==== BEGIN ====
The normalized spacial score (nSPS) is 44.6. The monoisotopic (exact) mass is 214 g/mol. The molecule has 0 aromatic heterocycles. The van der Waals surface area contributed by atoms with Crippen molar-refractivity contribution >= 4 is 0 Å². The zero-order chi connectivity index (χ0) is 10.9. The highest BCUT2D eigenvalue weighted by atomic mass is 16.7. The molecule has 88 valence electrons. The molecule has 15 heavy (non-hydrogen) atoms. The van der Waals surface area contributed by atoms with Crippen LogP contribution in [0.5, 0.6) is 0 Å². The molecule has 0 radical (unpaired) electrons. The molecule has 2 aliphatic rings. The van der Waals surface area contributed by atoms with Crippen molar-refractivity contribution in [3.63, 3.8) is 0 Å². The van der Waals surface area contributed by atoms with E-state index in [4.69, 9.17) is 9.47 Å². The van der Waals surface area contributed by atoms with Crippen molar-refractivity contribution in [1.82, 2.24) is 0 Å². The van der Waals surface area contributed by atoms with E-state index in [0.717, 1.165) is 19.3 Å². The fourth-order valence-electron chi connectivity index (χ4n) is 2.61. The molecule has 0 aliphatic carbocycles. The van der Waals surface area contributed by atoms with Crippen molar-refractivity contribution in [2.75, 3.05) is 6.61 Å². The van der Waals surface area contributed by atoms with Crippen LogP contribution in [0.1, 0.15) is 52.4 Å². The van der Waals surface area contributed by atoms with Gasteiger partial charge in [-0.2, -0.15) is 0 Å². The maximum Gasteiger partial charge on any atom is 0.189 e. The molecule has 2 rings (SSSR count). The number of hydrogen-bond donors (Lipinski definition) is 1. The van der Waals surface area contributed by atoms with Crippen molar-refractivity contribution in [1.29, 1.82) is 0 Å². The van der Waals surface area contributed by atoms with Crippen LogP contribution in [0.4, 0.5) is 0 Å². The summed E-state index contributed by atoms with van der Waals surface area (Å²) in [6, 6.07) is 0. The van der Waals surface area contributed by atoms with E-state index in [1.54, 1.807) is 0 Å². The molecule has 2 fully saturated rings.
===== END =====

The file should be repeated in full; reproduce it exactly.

The normalized spacial score (nSPS) is 44.6. The monoisotopic (exact) mass is 214 g/mol. The molecule has 0 aromatic heterocycles. The van der Waals surface area contributed by atoms with Crippen molar-refractivity contribution >= 4 is 0 Å². The zero-order chi connectivity index (χ0) is 10.9. The highest BCUT2D eigenvalue weighted by atomic mass is 16.7. The molecule has 88 valence electrons. The molecule has 15 heavy (non-hydrogen) atoms. The van der Waals surface area contributed by atoms with Crippen LogP contribution in [0.5, 0.6) is 0 Å². The molecule has 0 radical (unpaired) electrons. The molecule has 2 aliphatic rings. The van der Waals surface area contributed by atoms with Crippen molar-refractivity contribution in [3.63, 3.8) is 0 Å². The van der Waals surface area contributed by atoms with E-state index in [4.69, 9.17) is 9.47 Å². The van der Waals surface area contributed by atoms with Crippen molar-refractivity contribution in [1.82, 2.24) is 0 Å². The van der Waals surface area contributed by atoms with E-state index in [0.717, 1.165) is 19.3 Å². The fourth-order valence-electron chi connectivity index (χ4n) is 2.61. The molecule has 0 aliphatic carbocycles. The van der Waals surface area contributed by atoms with Crippen molar-refractivity contribution in [2.75, 3.05) is 6.61 Å². The van der Waals surface area contributed by atoms with Crippen LogP contribution in [0.1, 0.15) is 52.4 Å². The van der Waals surface area contributed by atoms with Gasteiger partial charge in [-0.2, -0.15) is 0 Å². The maximum Gasteiger partial charge on any atom is 0.189 e. The molecule has 2 rings (SSSR count). The number of hydrogen-bond donors (Lipinski definition) is 1. The van der Waals surface area contributed by atoms with Crippen molar-refractivity contribution in [1.29, 1.82) is 0 Å². The van der Waals surface area contributed by atoms with Crippen LogP contribution in [0.4, 0.5) is 0 Å². The summed E-state index contributed by atoms with van der Waals surface area (Å²) in [6, 6.07) is 0. The van der Waals surface area contributed by atoms with E-state index in [1.54, 1.807) is 0 Å². The molecule has 2 fully saturated rings.